Additionally, earlier tracks encompassing echoing slurs and grace notes harmonized with reed extensions, suggest Barnö’s familiarity with trumpeter Don Cherry, who bridged membership in the NYC5 and Coleman’s quartet, and who lived for a protracted period in Scandinavia. No imitator, Barnö’s frequent plunger tones and brassy brightness demonstrate his originality. This is most obvious on “Hotell Bristol” and “Sarcoma”. Built on a speedy, agitato head, propelled by Strid’s rolls and rebounds, the latter initially includes contrapuntally linked peeps from the horns, followed by Barnö’s bent-note tonguing and skyscraper-high triplet squeaks. The former tune is more unique, with Keijser moving back-and-forth from Shepp-like snorting and vibrato to bagpipe-like smears from his alto saxophone. After complementing the reed tones with a hand-muted obbligato, the trumpeter soars to popping tones and bent notes, all backed by Strid’s economical rolls and drags.
Naturally Bradford would know how to fragment already dislocated themes from his time spent playing alongside Coleman. But paradoxically, despite his status as the Real McCoy, this live date appears to be more of a conventional affair than Kege Snö. Freebop rather than the Northern European Free Music, the four long selections on Live/Penofin stick closer to the traditional head-solo-solo-solo-head formula that characterized Coleman’s very earliest recorded work, but which he and many other musicians subsequently abandoned.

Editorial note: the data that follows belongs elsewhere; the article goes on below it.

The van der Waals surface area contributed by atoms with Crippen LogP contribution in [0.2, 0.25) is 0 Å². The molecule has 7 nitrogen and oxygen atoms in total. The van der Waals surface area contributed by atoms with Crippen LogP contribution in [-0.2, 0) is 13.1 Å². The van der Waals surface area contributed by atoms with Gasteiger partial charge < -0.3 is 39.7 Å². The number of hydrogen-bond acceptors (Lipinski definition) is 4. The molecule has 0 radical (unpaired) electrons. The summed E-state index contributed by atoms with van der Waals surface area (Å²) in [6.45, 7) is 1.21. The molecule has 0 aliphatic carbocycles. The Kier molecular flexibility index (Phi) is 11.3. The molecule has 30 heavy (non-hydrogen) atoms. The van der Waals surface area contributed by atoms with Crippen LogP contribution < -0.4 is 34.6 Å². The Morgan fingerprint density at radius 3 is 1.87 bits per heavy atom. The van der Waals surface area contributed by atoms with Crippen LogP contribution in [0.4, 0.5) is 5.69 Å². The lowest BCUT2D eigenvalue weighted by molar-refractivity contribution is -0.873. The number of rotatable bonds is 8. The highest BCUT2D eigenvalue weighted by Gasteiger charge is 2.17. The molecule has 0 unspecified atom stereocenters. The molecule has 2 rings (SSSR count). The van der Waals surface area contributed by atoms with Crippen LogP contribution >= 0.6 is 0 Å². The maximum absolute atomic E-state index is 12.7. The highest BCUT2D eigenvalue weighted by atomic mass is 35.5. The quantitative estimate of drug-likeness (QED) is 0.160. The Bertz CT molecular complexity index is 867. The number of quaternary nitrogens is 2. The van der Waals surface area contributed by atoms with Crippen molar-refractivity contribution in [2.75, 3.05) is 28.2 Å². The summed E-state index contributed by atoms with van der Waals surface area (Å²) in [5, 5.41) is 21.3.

That doesn’t mean that there isn’t first-rate improvising here, especially when all four get a full head of steam going, such as on the nearly 15-minute “Grey Stones/Shards of Sky”. With an assembly line of rattles, rat-tat-tats and rolls from the drummer as well as Reed’s steady string thumping, both horn men’s solos are as multiphonic as they are legato. Halley, for instance, manages to snort, bite and jiggle his notes while playing chromatically. Meanwhile Bradford’s strategy involves brassy runs that take something from “Pop Goes the Weasel” until they evolve into a blues variant. Spurred by woody clanks from Reed, plus ruffs and drags from the drummer, the horns turn to, staccato, call-and-response. Halley’s irregular patterns and double-tonguing match Bradford’s upturned tremolo notes until a climatic turnaround of subtle tongue-twisting from the cornetist and pedal point slurs from the saxman.
Elsewhere Bradford provides a spectacular example of how crying notes plus spetrofluctuation can enliven a brass solo, while still harmonizing with Halley. Little instruments such as wooden claves, bell trees and finger cymbals, more closely associated with the Art Ensemble of Chicago than Coleman, make their appearance elsewhere. They, along with Halley’s biting tenor saxophone runs could have been more prominent on the session’s one misstep, when Reed takes a particularly ponderous bass solo.
Overall however both CD are interesting, both for their individual narratives and also as demonstrations of how deeply Coleman’s once radical breakthroughs have penetrated most Jazzers’ DNA.
Track Listing: Kege: 1. Tusch 2. Somnambulism 3. Odjuret och Odjuret 4. Saababba 5. Flyvebåd 6. Fallgrop 7. Sarcoma 8. Bön om bränsle 9. Maskinpark 10. Hotell Bristol
Personnel: Kege: Niklas Barnö (trumpet and flute); Roland Keijser (tenor and alto saxophones and flute); Joel Grip (bass) and Raymond Strid (drums)
Track Listing: Live: 1. The Blue Rims 2. Streets Below 3. Grey Stones/Shards of Sky 4. The River’s Edge is Ice
Personnel: Live: Bobby Bradford (cornet and percussion); Rich Halley (tenor saxophone and percussion); Clyde Reed (bass) and Carson Halley (drums and percussion)